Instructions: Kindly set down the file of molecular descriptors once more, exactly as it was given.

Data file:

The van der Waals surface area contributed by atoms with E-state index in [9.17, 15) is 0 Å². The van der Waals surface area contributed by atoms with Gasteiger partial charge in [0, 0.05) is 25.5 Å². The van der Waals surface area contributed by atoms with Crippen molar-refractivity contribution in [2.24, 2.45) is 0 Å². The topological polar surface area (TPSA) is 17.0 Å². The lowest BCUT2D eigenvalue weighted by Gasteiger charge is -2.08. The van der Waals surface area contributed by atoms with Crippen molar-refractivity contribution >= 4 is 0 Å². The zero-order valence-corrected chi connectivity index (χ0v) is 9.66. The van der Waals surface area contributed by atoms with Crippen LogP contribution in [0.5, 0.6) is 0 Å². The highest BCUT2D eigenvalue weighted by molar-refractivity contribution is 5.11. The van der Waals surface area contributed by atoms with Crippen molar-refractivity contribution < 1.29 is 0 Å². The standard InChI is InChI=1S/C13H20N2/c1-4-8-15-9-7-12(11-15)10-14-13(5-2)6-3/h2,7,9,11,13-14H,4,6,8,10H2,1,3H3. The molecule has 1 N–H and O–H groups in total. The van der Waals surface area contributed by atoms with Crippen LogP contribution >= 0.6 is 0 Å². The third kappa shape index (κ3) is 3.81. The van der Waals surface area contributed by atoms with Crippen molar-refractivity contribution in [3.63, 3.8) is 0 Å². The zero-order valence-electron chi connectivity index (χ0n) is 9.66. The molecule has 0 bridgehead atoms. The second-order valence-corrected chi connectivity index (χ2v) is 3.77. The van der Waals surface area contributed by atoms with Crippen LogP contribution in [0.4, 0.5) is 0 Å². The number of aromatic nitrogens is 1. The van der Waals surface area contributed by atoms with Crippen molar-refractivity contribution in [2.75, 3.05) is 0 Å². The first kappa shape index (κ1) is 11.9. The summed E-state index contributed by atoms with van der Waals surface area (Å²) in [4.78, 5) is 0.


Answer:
The van der Waals surface area contributed by atoms with E-state index in [9.17, 15) is 0 Å². The van der Waals surface area contributed by atoms with Gasteiger partial charge in [0, 0.05) is 25.5 Å². The van der Waals surface area contributed by atoms with Crippen molar-refractivity contribution in [2.24, 2.45) is 0 Å². The topological polar surface area (TPSA) is 17.0 Å². The lowest BCUT2D eigenvalue weighted by Gasteiger charge is -2.08. The van der Waals surface area contributed by atoms with Crippen molar-refractivity contribution >= 4 is 0 Å². The zero-order valence-corrected chi connectivity index (χ0v) is 9.66. The van der Waals surface area contributed by atoms with Crippen LogP contribution in [0.5, 0.6) is 0 Å². The highest BCUT2D eigenvalue weighted by molar-refractivity contribution is 5.11. The van der Waals surface area contributed by atoms with Crippen molar-refractivity contribution < 1.29 is 0 Å². The standard InChI is InChI=1S/C13H20N2/c1-4-8-15-9-7-12(11-15)10-14-13(5-2)6-3/h2,7,9,11,13-14H,4,6,8,10H2,1,3H3. The molecule has 1 N–H and O–H groups in total. The van der Waals surface area contributed by atoms with Crippen LogP contribution >= 0.6 is 0 Å². The third kappa shape index (κ3) is 3.81. The van der Waals surface area contributed by atoms with Crippen molar-refractivity contribution in [3.63, 3.8) is 0 Å². The zero-order valence-electron chi connectivity index (χ0n) is 9.66. The molecule has 0 bridgehead atoms. The second-order valence-corrected chi connectivity index (χ2v) is 3.77. The van der Waals surface area contributed by atoms with Crippen LogP contribution in [0.4, 0.5) is 0 Å². The number of aromatic nitrogens is 1. The van der Waals surface area contributed by atoms with Crippen molar-refractivity contribution in [2.75, 3.05) is 0 Å². The first kappa shape index (κ1) is 11.9. The summed E-state index contributed by atoms with van der Waals surface area (Å²) in [4.78, 5) is 0.